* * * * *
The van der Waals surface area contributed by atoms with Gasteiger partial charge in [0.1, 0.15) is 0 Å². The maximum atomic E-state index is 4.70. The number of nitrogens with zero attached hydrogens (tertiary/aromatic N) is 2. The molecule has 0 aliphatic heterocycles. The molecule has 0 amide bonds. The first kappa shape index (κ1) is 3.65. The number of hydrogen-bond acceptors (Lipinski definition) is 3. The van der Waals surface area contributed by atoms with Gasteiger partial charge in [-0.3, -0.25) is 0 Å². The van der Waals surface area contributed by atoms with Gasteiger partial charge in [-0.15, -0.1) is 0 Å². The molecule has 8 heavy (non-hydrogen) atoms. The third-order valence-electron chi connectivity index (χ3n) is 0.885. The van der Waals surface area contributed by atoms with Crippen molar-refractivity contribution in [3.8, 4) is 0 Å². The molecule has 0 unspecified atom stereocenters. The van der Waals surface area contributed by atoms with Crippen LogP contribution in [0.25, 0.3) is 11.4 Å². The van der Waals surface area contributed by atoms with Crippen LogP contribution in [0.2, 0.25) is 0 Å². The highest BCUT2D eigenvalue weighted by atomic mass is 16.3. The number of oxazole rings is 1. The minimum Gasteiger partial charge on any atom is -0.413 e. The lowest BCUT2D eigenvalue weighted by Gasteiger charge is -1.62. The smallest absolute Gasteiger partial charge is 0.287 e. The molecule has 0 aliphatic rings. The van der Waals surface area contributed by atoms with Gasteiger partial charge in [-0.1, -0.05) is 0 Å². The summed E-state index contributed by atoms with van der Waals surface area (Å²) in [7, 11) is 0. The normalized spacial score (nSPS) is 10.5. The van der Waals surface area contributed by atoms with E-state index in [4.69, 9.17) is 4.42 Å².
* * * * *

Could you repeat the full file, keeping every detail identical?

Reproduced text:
The van der Waals surface area contributed by atoms with Gasteiger partial charge in [0.1, 0.15) is 0 Å². The maximum atomic E-state index is 4.70. The number of nitrogens with zero attached hydrogens (tertiary/aromatic N) is 2. The molecule has 0 aliphatic heterocycles. The molecule has 0 amide bonds. The first kappa shape index (κ1) is 3.65. The number of hydrogen-bond acceptors (Lipinski definition) is 3. The van der Waals surface area contributed by atoms with Gasteiger partial charge in [-0.3, -0.25) is 0 Å². The van der Waals surface area contributed by atoms with Gasteiger partial charge in [-0.15, -0.1) is 0 Å². The molecule has 8 heavy (non-hydrogen) atoms. The third-order valence-electron chi connectivity index (χ3n) is 0.885. The van der Waals surface area contributed by atoms with Crippen molar-refractivity contribution in [3.8, 4) is 0 Å². The molecule has 0 unspecified atom stereocenters. The van der Waals surface area contributed by atoms with Crippen LogP contribution in [0.25, 0.3) is 11.4 Å². The van der Waals surface area contributed by atoms with Crippen LogP contribution in [0.2, 0.25) is 0 Å². The highest BCUT2D eigenvalue weighted by atomic mass is 16.3. The number of oxazole rings is 1. The minimum Gasteiger partial charge on any atom is -0.413 e. The lowest BCUT2D eigenvalue weighted by Gasteiger charge is -1.62. The smallest absolute Gasteiger partial charge is 0.287 e. The molecule has 0 aliphatic rings. The van der Waals surface area contributed by atoms with Gasteiger partial charge in [-0.1, -0.05) is 0 Å². The summed E-state index contributed by atoms with van der Waals surface area (Å²) in [7, 11) is 0. The normalized spacial score (nSPS) is 10.5. The van der Waals surface area contributed by atoms with E-state index in [4.69, 9.17) is 4.42 Å².